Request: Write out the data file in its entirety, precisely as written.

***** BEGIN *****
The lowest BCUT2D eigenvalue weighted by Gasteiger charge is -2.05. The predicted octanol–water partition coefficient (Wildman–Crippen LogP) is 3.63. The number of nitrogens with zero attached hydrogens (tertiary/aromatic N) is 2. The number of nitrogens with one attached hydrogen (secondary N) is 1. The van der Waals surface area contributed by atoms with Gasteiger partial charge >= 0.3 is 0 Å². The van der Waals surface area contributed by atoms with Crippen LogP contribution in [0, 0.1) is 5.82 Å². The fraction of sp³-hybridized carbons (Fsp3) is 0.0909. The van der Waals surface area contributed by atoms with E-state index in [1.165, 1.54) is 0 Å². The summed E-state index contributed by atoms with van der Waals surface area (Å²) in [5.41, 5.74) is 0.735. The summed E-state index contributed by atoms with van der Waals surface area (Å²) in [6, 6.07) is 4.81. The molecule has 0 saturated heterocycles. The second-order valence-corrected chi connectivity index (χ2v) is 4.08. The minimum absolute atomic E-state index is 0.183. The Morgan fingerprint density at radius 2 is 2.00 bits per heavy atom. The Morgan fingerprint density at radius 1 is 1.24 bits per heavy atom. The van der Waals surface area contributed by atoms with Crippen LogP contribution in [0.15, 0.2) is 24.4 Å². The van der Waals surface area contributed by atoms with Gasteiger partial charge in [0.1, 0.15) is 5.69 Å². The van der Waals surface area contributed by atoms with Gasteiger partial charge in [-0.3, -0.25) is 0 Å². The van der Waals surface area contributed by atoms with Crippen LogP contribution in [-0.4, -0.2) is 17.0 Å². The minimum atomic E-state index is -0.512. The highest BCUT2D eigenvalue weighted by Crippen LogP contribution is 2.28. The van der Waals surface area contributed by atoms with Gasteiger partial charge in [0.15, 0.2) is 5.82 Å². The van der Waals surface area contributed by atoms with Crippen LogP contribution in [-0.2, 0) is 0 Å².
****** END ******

The lowest BCUT2D eigenvalue weighted by Gasteiger charge is -2.05. The predicted octanol–water partition coefficient (Wildman–Crippen LogP) is 3.63. The number of nitrogens with zero attached hydrogens (tertiary/aromatic N) is 2. The number of nitrogens with one attached hydrogen (secondary N) is 1. The van der Waals surface area contributed by atoms with Gasteiger partial charge >= 0.3 is 0 Å². The van der Waals surface area contributed by atoms with Crippen LogP contribution in [0, 0.1) is 5.82 Å². The fraction of sp³-hybridized carbons (Fsp3) is 0.0909. The van der Waals surface area contributed by atoms with E-state index in [1.165, 1.54) is 0 Å². The summed E-state index contributed by atoms with van der Waals surface area (Å²) in [5.41, 5.74) is 0.735. The summed E-state index contributed by atoms with van der Waals surface area (Å²) in [6, 6.07) is 4.81. The molecule has 0 saturated heterocycles. The second-order valence-corrected chi connectivity index (χ2v) is 4.08. The minimum absolute atomic E-state index is 0.183. The Morgan fingerprint density at radius 2 is 2.00 bits per heavy atom. The Morgan fingerprint density at radius 1 is 1.24 bits per heavy atom. The van der Waals surface area contributed by atoms with Crippen LogP contribution in [0.15, 0.2) is 24.4 Å². The van der Waals surface area contributed by atoms with Gasteiger partial charge in [0.1, 0.15) is 5.69 Å². The van der Waals surface area contributed by atoms with Gasteiger partial charge in [-0.3, -0.25) is 0 Å². The van der Waals surface area contributed by atoms with Crippen LogP contribution in [-0.4, -0.2) is 17.0 Å². The minimum atomic E-state index is -0.512. The highest BCUT2D eigenvalue weighted by Crippen LogP contribution is 2.28. The van der Waals surface area contributed by atoms with Gasteiger partial charge in [0.15, 0.2) is 5.82 Å². The van der Waals surface area contributed by atoms with Crippen LogP contribution in [-0.2, 0) is 0 Å².